• If you have fallen through the ice, cry for help.


  • Stay calm, try not to panic, and avoid abrupt movements.


  • Avoid being pulled under the ice by streams of water.


  • Stretch your hands towards the edge of the ice hole, and with strong swimming movements, try to drag your body, and then your legs, out of the water and onto the ice. Try to stay on your stomach as much as possible to minimize the impact of your weight on the ice. By doing so, you decrease the risk of breaking the ice again.


  • If you are in the possession of ice traction cleats, these might help you to get out of the water faster. Hold a cleat with both hands and use these to get a grip on the ice, then pull yourself onto the ice.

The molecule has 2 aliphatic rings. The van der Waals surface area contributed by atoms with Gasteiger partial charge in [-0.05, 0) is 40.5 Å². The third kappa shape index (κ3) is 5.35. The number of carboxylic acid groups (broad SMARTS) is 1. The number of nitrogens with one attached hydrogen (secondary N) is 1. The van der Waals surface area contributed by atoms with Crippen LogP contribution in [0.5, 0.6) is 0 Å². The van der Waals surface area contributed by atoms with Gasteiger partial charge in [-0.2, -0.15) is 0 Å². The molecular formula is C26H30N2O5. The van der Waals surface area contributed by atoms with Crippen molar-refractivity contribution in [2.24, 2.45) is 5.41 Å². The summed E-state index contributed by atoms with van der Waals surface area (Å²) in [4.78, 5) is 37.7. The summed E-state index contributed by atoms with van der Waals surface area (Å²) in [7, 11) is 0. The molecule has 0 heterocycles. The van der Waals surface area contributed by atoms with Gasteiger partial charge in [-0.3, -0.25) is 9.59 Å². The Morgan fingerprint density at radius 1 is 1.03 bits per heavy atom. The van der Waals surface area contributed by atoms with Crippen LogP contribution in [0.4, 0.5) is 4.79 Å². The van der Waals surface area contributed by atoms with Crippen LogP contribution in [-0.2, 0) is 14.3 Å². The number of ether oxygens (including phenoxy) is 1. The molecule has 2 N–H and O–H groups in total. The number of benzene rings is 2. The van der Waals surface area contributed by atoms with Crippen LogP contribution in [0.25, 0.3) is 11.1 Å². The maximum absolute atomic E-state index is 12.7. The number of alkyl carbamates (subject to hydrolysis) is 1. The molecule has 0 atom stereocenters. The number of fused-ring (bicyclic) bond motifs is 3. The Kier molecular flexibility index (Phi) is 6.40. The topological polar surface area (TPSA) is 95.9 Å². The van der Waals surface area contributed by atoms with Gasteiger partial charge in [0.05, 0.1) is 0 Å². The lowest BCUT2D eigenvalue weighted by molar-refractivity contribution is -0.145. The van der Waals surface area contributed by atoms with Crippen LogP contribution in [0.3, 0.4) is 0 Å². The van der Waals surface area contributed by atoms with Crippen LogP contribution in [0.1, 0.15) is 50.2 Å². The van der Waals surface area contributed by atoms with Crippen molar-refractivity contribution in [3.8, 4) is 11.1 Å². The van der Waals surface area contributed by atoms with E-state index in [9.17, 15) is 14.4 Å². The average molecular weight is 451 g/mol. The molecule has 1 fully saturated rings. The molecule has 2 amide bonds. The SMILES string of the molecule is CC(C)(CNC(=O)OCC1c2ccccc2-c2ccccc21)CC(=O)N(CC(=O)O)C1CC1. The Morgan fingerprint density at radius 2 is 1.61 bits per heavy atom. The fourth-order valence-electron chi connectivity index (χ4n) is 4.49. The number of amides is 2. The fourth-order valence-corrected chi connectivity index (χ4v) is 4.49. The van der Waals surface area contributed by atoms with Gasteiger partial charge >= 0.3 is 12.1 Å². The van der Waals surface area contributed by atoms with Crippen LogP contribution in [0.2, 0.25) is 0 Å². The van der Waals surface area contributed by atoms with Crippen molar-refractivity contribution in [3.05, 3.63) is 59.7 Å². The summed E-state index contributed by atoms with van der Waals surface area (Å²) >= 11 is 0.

• When out of the water, avoid getting up, as you might fall through the ice again. Roll or crawl away from the ice hole.


  • If at a safe distance, stand up and leave the ice by taking the same path used for coming to the ice.


  • Find a place to warm up and change your wet clothes. If you do not have dry clothes on hand, wringing out your wet clothes will also help.